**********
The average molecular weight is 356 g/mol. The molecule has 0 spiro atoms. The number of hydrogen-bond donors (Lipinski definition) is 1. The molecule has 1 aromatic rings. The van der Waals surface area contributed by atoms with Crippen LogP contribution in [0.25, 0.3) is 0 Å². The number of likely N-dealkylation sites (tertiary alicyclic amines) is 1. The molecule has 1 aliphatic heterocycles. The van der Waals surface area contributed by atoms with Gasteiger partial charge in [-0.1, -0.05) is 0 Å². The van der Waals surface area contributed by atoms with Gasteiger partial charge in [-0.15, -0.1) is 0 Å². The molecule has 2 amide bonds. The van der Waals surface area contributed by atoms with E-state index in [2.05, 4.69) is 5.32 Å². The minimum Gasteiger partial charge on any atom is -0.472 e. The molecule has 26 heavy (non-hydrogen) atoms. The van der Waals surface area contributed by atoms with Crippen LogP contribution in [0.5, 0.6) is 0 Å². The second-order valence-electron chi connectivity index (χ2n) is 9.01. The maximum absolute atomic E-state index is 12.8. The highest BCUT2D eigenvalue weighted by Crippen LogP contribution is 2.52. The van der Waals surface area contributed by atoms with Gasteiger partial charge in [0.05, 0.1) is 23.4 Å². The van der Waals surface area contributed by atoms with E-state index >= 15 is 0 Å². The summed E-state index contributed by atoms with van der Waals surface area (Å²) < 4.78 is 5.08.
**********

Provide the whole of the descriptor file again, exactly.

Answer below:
The average molecular weight is 356 g/mol. The molecule has 0 spiro atoms. The number of hydrogen-bond donors (Lipinski definition) is 1. The molecule has 1 aromatic rings. The van der Waals surface area contributed by atoms with Crippen LogP contribution in [0.25, 0.3) is 0 Å². The number of likely N-dealkylation sites (tertiary alicyclic amines) is 1. The molecule has 1 aliphatic heterocycles. The van der Waals surface area contributed by atoms with Gasteiger partial charge in [-0.1, -0.05) is 0 Å². The van der Waals surface area contributed by atoms with Gasteiger partial charge in [-0.15, -0.1) is 0 Å². The molecule has 2 amide bonds. The van der Waals surface area contributed by atoms with E-state index in [2.05, 4.69) is 5.32 Å². The minimum Gasteiger partial charge on any atom is -0.472 e. The molecule has 26 heavy (non-hydrogen) atoms. The van der Waals surface area contributed by atoms with Crippen LogP contribution in [0.5, 0.6) is 0 Å². The second-order valence-electron chi connectivity index (χ2n) is 9.01. The maximum absolute atomic E-state index is 12.8. The highest BCUT2D eigenvalue weighted by Crippen LogP contribution is 2.52. The van der Waals surface area contributed by atoms with Gasteiger partial charge in [0.05, 0.1) is 23.4 Å². The van der Waals surface area contributed by atoms with E-state index >= 15 is 0 Å². The summed E-state index contributed by atoms with van der Waals surface area (Å²) < 4.78 is 5.08.